The public site and docker images are built from exactly the same dumps as provided below. Building a database from these should result in a local database that is essentially identical to those options.

Warning

Due to the heterogeneity of operating systems and PostgreSQL installations, installing from database dumps is unsupported.

The following commands will likely need modification appropriate for the installation environment.

  1. Download an appropriate database dump from dl.biocommons.org.

  2. Create a user and database.

    You may choose any username and database name you like. uta and uta_admin are likely to ease installation.

    $ createuser -U postgres uta_admin
    $ createdb -U postgres -O uta_admin uta
    
  3. Restore the database.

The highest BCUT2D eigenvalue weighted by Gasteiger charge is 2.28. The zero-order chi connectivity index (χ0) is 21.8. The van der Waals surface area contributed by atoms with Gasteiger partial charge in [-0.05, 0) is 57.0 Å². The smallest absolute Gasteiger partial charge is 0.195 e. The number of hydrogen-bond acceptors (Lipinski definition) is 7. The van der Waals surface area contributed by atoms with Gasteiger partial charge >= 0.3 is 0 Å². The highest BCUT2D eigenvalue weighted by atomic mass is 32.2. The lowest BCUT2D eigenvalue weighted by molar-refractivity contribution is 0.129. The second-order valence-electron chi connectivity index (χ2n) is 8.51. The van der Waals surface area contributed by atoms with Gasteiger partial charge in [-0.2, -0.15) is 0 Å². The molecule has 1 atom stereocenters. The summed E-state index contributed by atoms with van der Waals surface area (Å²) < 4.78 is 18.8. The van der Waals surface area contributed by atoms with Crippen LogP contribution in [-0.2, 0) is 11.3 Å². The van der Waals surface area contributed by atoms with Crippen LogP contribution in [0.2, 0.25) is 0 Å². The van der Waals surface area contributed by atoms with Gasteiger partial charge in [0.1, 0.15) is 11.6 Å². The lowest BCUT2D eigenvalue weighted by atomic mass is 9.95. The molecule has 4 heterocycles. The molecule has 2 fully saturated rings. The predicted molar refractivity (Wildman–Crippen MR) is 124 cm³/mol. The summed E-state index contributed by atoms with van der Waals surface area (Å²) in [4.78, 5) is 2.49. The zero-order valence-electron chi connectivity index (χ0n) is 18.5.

$ gzip -cdq uta_20150827.pgd.gz | psql -U uta_admin -1 -v ON_ERROR_STOP=1 -d uta -Eae
    

Note

See the hgvs docs for information how to configure hgvs to use this instance.

Development and Testing

To develop UTA, follow these steps.

  1. Setup a virtual environment.

With virtualenvwrapper:

mkvirtualenv uta-ve

Or, with virtualenv:

virtualenv uta-ve
source uta-ve/bin/activate
  1. Clone UTA.:

    hg clone ssh://hg@bitbucket.org/biocommons/uta
    cd uta
    make develop
    
  2. Restore a database or load a new one

    UTA currently expects to have an existing database available. When the loaders are available, instructions will appear here. For now, creating an instance of TranscriptDB without arguments will cause it to connect to a populated Invitae database.